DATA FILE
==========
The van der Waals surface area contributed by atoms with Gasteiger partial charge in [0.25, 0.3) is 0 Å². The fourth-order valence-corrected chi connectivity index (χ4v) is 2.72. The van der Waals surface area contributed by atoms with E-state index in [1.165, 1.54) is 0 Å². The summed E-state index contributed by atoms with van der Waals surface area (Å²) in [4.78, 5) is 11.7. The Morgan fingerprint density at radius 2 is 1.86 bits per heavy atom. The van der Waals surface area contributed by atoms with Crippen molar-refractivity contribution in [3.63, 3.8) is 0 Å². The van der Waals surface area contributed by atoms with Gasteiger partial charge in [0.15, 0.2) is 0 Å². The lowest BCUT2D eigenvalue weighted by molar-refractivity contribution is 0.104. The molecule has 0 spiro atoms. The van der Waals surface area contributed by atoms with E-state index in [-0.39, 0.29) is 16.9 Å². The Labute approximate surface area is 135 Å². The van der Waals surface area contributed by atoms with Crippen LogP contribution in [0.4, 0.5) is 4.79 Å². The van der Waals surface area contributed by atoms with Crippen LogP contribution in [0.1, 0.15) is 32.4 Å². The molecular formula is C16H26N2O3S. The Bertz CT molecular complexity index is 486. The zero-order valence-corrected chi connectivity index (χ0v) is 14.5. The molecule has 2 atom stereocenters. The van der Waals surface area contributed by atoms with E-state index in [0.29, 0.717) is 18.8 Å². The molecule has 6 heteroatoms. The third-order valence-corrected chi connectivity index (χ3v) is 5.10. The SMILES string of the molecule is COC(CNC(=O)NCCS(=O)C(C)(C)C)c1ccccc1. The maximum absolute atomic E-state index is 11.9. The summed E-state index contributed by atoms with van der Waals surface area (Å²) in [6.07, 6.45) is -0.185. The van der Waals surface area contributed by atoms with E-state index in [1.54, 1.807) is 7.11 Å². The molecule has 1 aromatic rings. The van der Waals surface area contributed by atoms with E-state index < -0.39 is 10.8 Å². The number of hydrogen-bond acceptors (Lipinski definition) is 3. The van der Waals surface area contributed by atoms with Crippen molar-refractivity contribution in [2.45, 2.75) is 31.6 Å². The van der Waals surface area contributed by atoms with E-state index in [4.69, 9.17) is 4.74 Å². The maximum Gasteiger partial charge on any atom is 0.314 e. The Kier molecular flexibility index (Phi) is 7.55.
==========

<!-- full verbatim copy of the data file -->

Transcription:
The van der Waals surface area contributed by atoms with Gasteiger partial charge in [0.25, 0.3) is 0 Å². The fourth-order valence-corrected chi connectivity index (χ4v) is 2.72. The van der Waals surface area contributed by atoms with E-state index in [1.165, 1.54) is 0 Å². The summed E-state index contributed by atoms with van der Waals surface area (Å²) in [4.78, 5) is 11.7. The Morgan fingerprint density at radius 2 is 1.86 bits per heavy atom. The van der Waals surface area contributed by atoms with Crippen molar-refractivity contribution in [3.63, 3.8) is 0 Å². The van der Waals surface area contributed by atoms with Gasteiger partial charge in [0.15, 0.2) is 0 Å². The lowest BCUT2D eigenvalue weighted by molar-refractivity contribution is 0.104. The molecule has 0 spiro atoms. The van der Waals surface area contributed by atoms with E-state index in [-0.39, 0.29) is 16.9 Å². The Labute approximate surface area is 135 Å². The van der Waals surface area contributed by atoms with Crippen LogP contribution in [0.4, 0.5) is 4.79 Å². The van der Waals surface area contributed by atoms with Crippen LogP contribution in [0.1, 0.15) is 32.4 Å². The molecular formula is C16H26N2O3S. The Bertz CT molecular complexity index is 486. The zero-order valence-corrected chi connectivity index (χ0v) is 14.5. The molecule has 2 atom stereocenters. The van der Waals surface area contributed by atoms with E-state index in [0.29, 0.717) is 18.8 Å². The molecule has 6 heteroatoms. The third-order valence-corrected chi connectivity index (χ3v) is 5.10. The SMILES string of the molecule is COC(CNC(=O)NCCS(=O)C(C)(C)C)c1ccccc1. The maximum absolute atomic E-state index is 11.9. The summed E-state index contributed by atoms with van der Waals surface area (Å²) in [6.07, 6.45) is -0.185. The van der Waals surface area contributed by atoms with E-state index in [1.54, 1.807) is 7.11 Å². The molecule has 1 aromatic rings. The van der Waals surface area contributed by atoms with E-state index < -0.39 is 10.8 Å². The number of hydrogen-bond acceptors (Lipinski definition) is 3. The van der Waals surface area contributed by atoms with Crippen molar-refractivity contribution in [2.45, 2.75) is 31.6 Å². The van der Waals surface area contributed by atoms with E-state index in [4.69, 9.17) is 4.74 Å². The maximum Gasteiger partial charge on any atom is 0.314 e. The Kier molecular flexibility index (Phi) is 7.55.